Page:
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Home News New Mexico Department of Health Warns Residents about Tularemia
David Morgan
575-528-5197 Office
575-649-0754 Mobile

New Mexico Department of Health Warns Residents about Tularemia

July 13, 2015 - Zoonotic Diseases - Alert

The New Mexico Department of Health announced today a laboratory confirmed case of tularemia in a 51-year-old man from Los Alamos County. The case was confirmed at the Department’s Scientific Laboratory Division. The man was hospitalized but has recovered and gone home. There have also been 33 cases of tularemia this year in pet dogs and cats from Bernalillo, Los Alamos, Santa Fe, Taos, and Torrance Counties.

“Tularemia can cause serious illness in both people and pets.  I encourage people around the state to follow the same precautions they would to avoid contracting plague, which includes not handling sick or dead animals,” said Department of Health Cabinet Secretary, Retta Ward, MPH. “People can get tularemia if they handle infected animals such as rabbits or rodents or if they are bitten by infected ticks or deer flies.”

Tularemia is a potentially serious illness in people that occurs in many parts of the United States. It is caused by a bacteria found in animals, especially rodents, rabbits and hares. Tularemia can also make dogs and cats sick and they can give the disease to people. Other possible, but much less likely, exposures are through contact with infected soil or water or by inhaling the bacteria.

Symptoms of tularemia in people usually develop 3 to 5 days after exposure but onset can vary from 1 to 14 days. Tularemia symptoms are similar to plague infection including sudden fever, chills, headaches, diarrhea, muscles aches and joint pain. Other symptoms of tularemia depend on how a person was exposed to the tularemia bacteria and can include pneumonia and chest pain, ulcers on the skin or mouth, swollen and painful lymph glands, swollen and painful eyes, and a sore throat.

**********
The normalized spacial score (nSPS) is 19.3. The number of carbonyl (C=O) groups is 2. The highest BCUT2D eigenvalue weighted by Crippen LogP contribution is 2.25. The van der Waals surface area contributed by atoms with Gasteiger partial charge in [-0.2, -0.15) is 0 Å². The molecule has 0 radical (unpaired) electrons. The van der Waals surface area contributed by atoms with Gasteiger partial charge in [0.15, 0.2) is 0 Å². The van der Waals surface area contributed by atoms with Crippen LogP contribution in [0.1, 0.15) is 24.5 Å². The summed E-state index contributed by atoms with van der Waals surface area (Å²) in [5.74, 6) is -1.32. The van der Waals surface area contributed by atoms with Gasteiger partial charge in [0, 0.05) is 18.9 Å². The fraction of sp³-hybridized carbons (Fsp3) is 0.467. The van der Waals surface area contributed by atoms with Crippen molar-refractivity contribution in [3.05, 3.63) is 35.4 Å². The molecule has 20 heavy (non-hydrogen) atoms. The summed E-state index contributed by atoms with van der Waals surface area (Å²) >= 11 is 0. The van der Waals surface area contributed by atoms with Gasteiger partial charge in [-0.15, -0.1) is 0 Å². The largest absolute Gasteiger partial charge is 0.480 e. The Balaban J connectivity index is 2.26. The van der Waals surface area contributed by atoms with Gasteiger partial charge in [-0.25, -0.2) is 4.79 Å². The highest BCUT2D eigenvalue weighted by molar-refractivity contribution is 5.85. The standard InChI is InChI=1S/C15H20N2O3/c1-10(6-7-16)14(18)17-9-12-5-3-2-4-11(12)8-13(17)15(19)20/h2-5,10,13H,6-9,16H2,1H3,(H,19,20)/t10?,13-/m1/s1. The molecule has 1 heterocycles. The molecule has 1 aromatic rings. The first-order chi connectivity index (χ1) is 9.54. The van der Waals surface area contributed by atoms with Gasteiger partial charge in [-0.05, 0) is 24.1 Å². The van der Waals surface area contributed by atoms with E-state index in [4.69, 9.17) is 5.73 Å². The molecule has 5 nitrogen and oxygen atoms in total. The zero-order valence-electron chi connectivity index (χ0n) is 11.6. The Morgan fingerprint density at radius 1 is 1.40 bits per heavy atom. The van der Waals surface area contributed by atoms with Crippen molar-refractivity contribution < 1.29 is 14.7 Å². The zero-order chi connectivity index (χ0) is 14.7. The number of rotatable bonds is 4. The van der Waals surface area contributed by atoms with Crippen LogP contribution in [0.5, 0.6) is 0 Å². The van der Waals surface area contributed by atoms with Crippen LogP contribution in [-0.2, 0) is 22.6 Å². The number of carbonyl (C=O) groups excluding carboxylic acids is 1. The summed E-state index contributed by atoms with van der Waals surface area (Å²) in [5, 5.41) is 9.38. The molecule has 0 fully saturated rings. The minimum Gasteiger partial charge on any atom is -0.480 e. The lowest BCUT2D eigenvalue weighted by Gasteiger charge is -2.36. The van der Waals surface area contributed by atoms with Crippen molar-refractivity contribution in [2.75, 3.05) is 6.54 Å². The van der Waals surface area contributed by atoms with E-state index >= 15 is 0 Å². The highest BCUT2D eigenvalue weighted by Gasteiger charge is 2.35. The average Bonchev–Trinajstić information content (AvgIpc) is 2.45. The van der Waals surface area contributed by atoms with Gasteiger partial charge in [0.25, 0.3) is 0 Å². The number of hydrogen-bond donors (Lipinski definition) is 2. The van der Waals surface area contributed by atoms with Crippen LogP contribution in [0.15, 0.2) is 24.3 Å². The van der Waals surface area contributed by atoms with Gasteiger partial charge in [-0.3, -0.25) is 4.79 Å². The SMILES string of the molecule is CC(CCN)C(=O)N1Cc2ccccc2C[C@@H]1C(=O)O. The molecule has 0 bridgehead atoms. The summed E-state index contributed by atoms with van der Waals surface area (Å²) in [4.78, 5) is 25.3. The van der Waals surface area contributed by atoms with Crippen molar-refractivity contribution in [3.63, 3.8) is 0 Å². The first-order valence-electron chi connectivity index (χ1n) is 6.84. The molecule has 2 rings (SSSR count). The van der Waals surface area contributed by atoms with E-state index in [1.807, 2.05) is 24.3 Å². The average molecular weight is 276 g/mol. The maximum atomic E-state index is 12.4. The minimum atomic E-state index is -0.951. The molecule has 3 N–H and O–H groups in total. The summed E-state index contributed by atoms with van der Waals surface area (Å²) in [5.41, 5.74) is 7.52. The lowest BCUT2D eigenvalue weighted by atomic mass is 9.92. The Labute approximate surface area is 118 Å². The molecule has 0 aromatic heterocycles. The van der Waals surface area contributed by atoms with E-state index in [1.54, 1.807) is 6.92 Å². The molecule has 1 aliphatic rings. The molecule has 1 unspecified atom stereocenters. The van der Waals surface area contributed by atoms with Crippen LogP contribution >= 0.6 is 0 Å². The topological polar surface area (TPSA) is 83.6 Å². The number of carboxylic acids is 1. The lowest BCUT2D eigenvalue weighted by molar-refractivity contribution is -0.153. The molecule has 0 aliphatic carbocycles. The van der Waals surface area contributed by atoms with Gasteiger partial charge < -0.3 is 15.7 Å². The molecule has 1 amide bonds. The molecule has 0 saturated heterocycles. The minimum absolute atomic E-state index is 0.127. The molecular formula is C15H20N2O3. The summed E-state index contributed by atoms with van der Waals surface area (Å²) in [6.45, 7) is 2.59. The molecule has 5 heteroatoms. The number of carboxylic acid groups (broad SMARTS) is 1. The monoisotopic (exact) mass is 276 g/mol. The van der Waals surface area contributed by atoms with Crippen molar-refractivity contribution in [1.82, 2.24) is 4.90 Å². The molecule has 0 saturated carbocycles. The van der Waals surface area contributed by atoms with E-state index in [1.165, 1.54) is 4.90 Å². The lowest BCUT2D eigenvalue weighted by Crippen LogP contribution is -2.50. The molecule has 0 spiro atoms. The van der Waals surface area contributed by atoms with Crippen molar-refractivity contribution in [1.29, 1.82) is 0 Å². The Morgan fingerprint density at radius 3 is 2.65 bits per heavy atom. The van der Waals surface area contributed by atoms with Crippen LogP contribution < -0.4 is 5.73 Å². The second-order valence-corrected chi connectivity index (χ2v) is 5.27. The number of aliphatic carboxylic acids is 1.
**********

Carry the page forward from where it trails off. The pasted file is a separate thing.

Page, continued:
“Many areas of the state have seen a large increase in the rabbit population this year and a lot of them have been getting sick and dying from tularemia,” said Dr. Paul Ettestad, the Department of Health’s public health veterinarian.  “Oftentimes when there is a rabbit or rodent die off in an area due to tularemia, deer flies or ticks can become infected from these animals and then pass it on to pets or people when they bite them.”

To avoid exposure to tularemia:

  • Wear gloves while gardening or landscaping, and wash your hands after these activities.
  • Avoid mowing over dead animals when cutting the grass, etc. as this can potentially aerosolize the bacteria.
  • Do not go barefoot while gardening, mowing or landscaping.
  • Dispose of animal carcasses by using a long-handled shovel and either bury them 2-3 feet deep (if allowed) or double bag them in garbage bags and dispose in the trash.
  • Wear an insect repellent effective against ticks, biting flies and mosquitoes when hiking, camping or working outdoors. Effective repellants include: DEET, picaridin, oil of lemon eucalyptus, or IR3535.
  • Do not drink unpurified water from streams or lakes or allow your pets to drink surface waters.
  • Prevent pets from hunting or eating wild animals. Contact a veterinarian if your pet becomes ill with a high fever and/or swollen lymph nodes.

In 2014 there were 5 human cases of tularemia in New Mexico, a 65-year-old woman from Bernalillo County, a 78-year-old man and a 70-year-old woman both from San Juan County, a 66-year-old man from Lincoln County and a 69-year-old woman from Sandoval County. All 5 human cases were hospitalized and all recovered.

For more information about tularemia visit the Tularemia page on the CDC website.

Media Contact

We would be happy to provide additional information about this press release. Simply contact David Morgan at 575-528-5197 (Office) or 575-649-0754 (Mobile) with your questions.

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El Departamento de Salud de Nuevo México Advierte a los Residentes sobre la Tularemia